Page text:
USD 501 Bilingual Schools Program Expands

Since 2009, children who attend Scott Dual Language Magnet learn not only to speak English and Spanish, but also to read, solve math problems, explore science and become global citizens in both languages.

The program started with 32 students from Scott’s preschool program, according to principal Sarah Lucero, and has grown to 72 students this year.

“Every year we’ve been able to stay at full capacity,” said Lucero, who became assistant manager at Scott in 2012 and then manager in 2013. “We usually have a waiting list on bid day.”

This year, however, Lucero said there are more preschool slots open than in previous years. Applications for preschoolers will be accepted this Thursday at the school at 401 SE Market. No child in the Topeka 501 Unified School District is qualified to enroll in the bilingual program, she said.

All students in kindergarten through third grade are taught all their subjects in English and Spanish, and two fourth and fifth grade classes are taught in both languages. She said the program, with a bilingual classroom in each year at Whitson Elementary, showed her “what is possible in education.”

“It was amazing to see these kids become bilingual whose first language is English, and they come to school here and learn Spanish just by being in the school environment,” she said. “It’s really good to see what’s possible in a school system and to help these kids become bilingual just because of what we’re doing here. I learned that when we set high expectations, kids will achieve them.

Lucero said the research shows how a child’s brain develops when learning another language at a young age, which helps children with other academic fields and career opportunities later in life.

“The fact that they will be competitive is just amazing,” Lucero said. “It doesn’t matter what field they choose, if they choose science, having that basic Latin language in Spanish will help them move into biology and have those Latin-based words. It’s also about to be a translator in this field.

“I’m so excited for what these kids can bring to Topeka culture,” Lucero continued. “With all these companies that we are trying to bring to Topeka, they will definitely be great citizens for Topeka.”

Lucero said learning another language at an early age has cognitive and problem-solving benefits and can reduce the risk of brain-related diseases later in life. Additionally, higher levels of student attendance, test scores, and parental involvement have been positive benefits of the dual-language Scott program, she said.

“They (Scott’s staff) have a really big job to do, but they’re doing it really well,” said Sarah Fizell, parent of Scott kindergarten, Astra, and preschooler. incoming, Geneva. “They are very clear about their mission.”

Fizell said that in addition to her daughter, Astra, learning all of her academic subjects in English and Spanish, “she’s learning how different people live their lives.”

“You learn that best when these people are your friends,” she said.

Melanie Stuart Campbell has a son, Stuart, a fourth grader, and a daughter, Paloma, a sophomore at Scott. She said that although her children have benefited from teachers at Scott from Spain and several South American countries – Nicaragua, Chile, Colombia, Ecuador and El Salvador to name a few – and d Having classmates who speak mostly Spanish, she and other parents at school were able to get to know each other on a deeper cultural level.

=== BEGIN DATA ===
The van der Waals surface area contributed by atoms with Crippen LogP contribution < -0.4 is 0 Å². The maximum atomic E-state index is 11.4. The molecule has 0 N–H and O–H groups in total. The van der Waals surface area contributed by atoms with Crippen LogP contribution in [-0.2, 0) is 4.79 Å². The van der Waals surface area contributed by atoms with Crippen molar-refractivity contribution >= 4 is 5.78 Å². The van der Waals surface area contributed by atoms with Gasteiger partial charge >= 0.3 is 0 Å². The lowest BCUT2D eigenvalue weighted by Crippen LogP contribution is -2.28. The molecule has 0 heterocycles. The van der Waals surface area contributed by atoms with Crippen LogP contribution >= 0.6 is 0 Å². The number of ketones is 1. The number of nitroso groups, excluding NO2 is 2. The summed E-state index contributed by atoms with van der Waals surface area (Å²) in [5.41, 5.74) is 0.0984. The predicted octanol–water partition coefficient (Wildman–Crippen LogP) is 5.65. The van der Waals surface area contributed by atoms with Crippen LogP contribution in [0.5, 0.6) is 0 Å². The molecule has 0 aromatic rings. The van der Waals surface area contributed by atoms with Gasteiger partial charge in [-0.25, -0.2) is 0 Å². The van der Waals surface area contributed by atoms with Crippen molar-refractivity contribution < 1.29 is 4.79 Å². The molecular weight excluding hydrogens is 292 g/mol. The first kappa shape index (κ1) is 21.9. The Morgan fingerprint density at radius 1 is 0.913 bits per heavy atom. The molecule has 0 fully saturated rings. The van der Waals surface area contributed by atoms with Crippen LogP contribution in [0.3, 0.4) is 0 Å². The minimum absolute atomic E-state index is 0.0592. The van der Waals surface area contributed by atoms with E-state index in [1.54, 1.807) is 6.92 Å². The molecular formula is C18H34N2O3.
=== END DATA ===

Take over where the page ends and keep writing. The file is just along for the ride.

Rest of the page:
“It reduces xenophobia because we are able to communicate with other people from different cultures,” she said. “It allows for healthy and productive relationships on a global scale.”

Vianey Perez, whose children Vianey Villasana, a sophomore, and Luis Villasana, a preschooler at Scott, said her children felt “very proud” to say they were students there. She said her son is learning to read in English and Spanish at a much earlier age and at a faster rate than she had anticipated.

“Not only are they learning, but they’re learning really fast,” Perez said through Elisa Banowsky, a kindergarten teacher from Scott, who translated for her.

Perez said her daughter is working hard to learn, especially language arts, which is presented in both languages.

“She’s learning that she’s capable of learning anything she’s taught,” she said. “Sometimes it just takes more effort.”

Perez said she hopes her children will continue to attend Topeka’s USD 501 bilingual program. Students who were in the bilingual program at Scott beginning in 2009 are now in the bilingual program at Landon Middle School which began at the of the 2015-16 school year and has approximately 60 students.

Anita Curry, director of English language learning services at USD 501 since 2009, said the district is working on plans to expand the bilingual program to one of three traditional high schools – Highland Park, Topeka High or Topeka West. .

“That decision hasn’t been made yet,” she said, adding that the goal is to have a bilingual program in high school starting in August 2018. “We haven’t ironed out the details yet. , but we have a commitment to a high school curriculum.

Curry said $501 will likely have the first bilingual high school program in Kansas when it becomes a reality. She said it would be a “feather in the ceiling” of $501 to be first, but having more high schools online with similar dual-language programs would be beneficial.

“I say the more the merrier,” Curry said, “to collaborate on not reinventing the wheel.”

Applications for Scott’s Bilingual Preschool Program are available online or by calling (785) 235-7480.

Contact the journalist Angela Deines at (785) 295-1143 or follow her on Twitter @AngelaDeines.